John 20:3 Peter then came out with the other disciple, and they went toward the tomb. 4 They both ran, but the other disciple outran Peter and reached the tomb first; 5 and stooping to look in, he saw the linen cloths lying there, but he did not go in. 6 Then Simon Peter came, following him, and went into the tomb; he saw the linen cloths lying, 7 and the napkin, which had been on his head, not lying with the linen cloths but rolled up in a place by itself. 8 Then the other disciple, who reached the tomb first, also went in, and he saw and believed; …"

What exactly did John see and what was it that he came to believe? Is it possible that he saw the shroud with Christ’s image on it?

In any case, my point is that if God made the image Himself and preserved it for us, then of course it is important!
Without a doubt in my mind…the authentic burial cloth of our Lord and Saviour Jesus of Nazareth…and like so many other great miracles such as those of the Eucharist, the shroud was given to us to enliven and strengthen our faith. 👍
I would like to suggest that any doubters as to the Shroud of Turin being the actual burial cloth of the Lord, take a look at this really cool site:
Needless to say, I voted authentic.
Question for skeptics: How could a 14th century artist produce a negative image on a cloth 500 years before photography was even invented?
I didn’t vote, though if I did I would probably say “other”. The truth is, however, that I just don’t know.

I am also skeptical of the Carbon-14 dating. There seem to be reasonably credible descriptions of the Shroud from before the date given by C-14. I also seem to recall that the C-14 dates it to a period when it was damaged by fire? If so the material may have been impregnated with carbon from that period.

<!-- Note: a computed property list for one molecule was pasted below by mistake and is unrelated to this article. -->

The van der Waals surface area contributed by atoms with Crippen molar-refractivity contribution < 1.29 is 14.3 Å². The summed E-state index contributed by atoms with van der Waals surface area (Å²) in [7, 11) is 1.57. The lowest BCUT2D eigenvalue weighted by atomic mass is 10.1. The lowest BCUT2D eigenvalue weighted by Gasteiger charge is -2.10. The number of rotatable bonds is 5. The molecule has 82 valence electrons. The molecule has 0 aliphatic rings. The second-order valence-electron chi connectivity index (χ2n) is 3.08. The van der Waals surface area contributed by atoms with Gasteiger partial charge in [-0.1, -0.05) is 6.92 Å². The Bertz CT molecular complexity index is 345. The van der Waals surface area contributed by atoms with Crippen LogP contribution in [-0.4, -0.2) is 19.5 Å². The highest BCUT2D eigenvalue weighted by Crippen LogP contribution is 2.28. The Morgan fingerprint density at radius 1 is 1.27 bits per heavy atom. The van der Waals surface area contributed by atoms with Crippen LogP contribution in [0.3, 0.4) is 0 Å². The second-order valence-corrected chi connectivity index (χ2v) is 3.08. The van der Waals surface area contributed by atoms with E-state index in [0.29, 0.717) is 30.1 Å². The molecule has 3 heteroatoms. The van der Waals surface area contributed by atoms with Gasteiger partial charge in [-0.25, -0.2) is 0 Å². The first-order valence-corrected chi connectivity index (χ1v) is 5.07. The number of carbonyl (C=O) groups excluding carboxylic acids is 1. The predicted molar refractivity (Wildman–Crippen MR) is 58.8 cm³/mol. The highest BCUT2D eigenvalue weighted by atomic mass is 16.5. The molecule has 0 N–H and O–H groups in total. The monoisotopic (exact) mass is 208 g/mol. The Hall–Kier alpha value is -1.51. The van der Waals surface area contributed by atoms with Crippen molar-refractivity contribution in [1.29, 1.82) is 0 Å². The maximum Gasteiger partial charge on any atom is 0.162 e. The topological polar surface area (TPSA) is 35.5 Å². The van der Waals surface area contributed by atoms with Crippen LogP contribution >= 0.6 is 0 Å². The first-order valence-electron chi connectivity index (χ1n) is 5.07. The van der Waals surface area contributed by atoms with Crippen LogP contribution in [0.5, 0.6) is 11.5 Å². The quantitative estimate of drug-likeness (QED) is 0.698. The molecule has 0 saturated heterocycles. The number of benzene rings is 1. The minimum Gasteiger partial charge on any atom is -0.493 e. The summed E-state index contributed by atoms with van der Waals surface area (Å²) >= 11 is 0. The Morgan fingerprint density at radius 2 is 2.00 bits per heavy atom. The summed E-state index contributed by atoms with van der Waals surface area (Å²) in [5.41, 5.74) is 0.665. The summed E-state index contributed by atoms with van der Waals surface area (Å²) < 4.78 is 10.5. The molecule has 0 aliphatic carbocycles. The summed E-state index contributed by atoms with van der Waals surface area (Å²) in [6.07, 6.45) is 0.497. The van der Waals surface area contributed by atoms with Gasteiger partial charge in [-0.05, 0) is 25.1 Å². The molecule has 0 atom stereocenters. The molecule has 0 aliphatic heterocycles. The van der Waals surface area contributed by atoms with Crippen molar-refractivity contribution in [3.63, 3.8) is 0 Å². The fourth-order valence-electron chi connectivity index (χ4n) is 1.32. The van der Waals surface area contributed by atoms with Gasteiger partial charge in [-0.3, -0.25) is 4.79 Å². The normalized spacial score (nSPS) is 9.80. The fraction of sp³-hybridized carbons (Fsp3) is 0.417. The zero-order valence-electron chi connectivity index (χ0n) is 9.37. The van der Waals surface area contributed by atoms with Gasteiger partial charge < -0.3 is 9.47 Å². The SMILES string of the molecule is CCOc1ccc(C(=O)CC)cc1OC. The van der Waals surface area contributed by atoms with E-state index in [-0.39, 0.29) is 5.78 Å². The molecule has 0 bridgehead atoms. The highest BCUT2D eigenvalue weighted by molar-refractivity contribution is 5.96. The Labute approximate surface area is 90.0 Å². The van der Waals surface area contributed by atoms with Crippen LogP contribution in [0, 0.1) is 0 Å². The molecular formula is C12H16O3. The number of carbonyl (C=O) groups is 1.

I’m not prepared to accept it 100% and probably never will be. However, I certainly accept it as being worthy of veneration, regardless of how it came to be.
What an interesting poll/thread! My heart and head agreed to vote “authentic,” without hesitation.

For more of a wonderful thing, by the way, Joe Gloor’s recommended website is great.
There is an excellant book entitled, “The Resurrection of the Shroud” published in 2000 that exhaustively goes over all the evidence and objections. There are so many independent lines of evidence suggesting that it is not a forgery that it’s hard to imagine that it’s not genuine.

But, I agree with others who say that it wouldn’t affect my faith either way. However, there have been many people whose spiritual journey to the Faith started with the shroud.
I believe the** cloth ** was made by human hands, but that the image was not.
OK, I should have been more clear with my wording. I concede that the cloth was made by human hands, its the image that I am concerned with. Sorry for the confusion!!!🙂
I believe that it is, although it would not lessen my faith if it was not. If you are interested in the scientific evidence, here’s another great site:
As an artist, I find the suggestion that the image was the creation of a 14th-century human artist to be ludicrous. If you look at the art of that period, you will not see anything like the realism that one sees in the shroud. The artists of that period were not masters of chiaroscuro and proper proportion, perspective, and foreshortening were lacking. The STURP investigation produced data showing the image being only on the surface of the fibers—not soaking through, as would be the case with paint. I remember watching some TV show some time ago wherein a skeptic tried to show how such an image could be done using a transferred image (I can’t remember the exact process she used). It was not an effective argument for her position: WHY would an artist try so hard to produce that specific effect? Wouldn’t this process, then, show up at some other time in the art of that time? The image is “scorched” onto the surface (think Resurrection). How do skeptics account for that?

I think it’s authentic.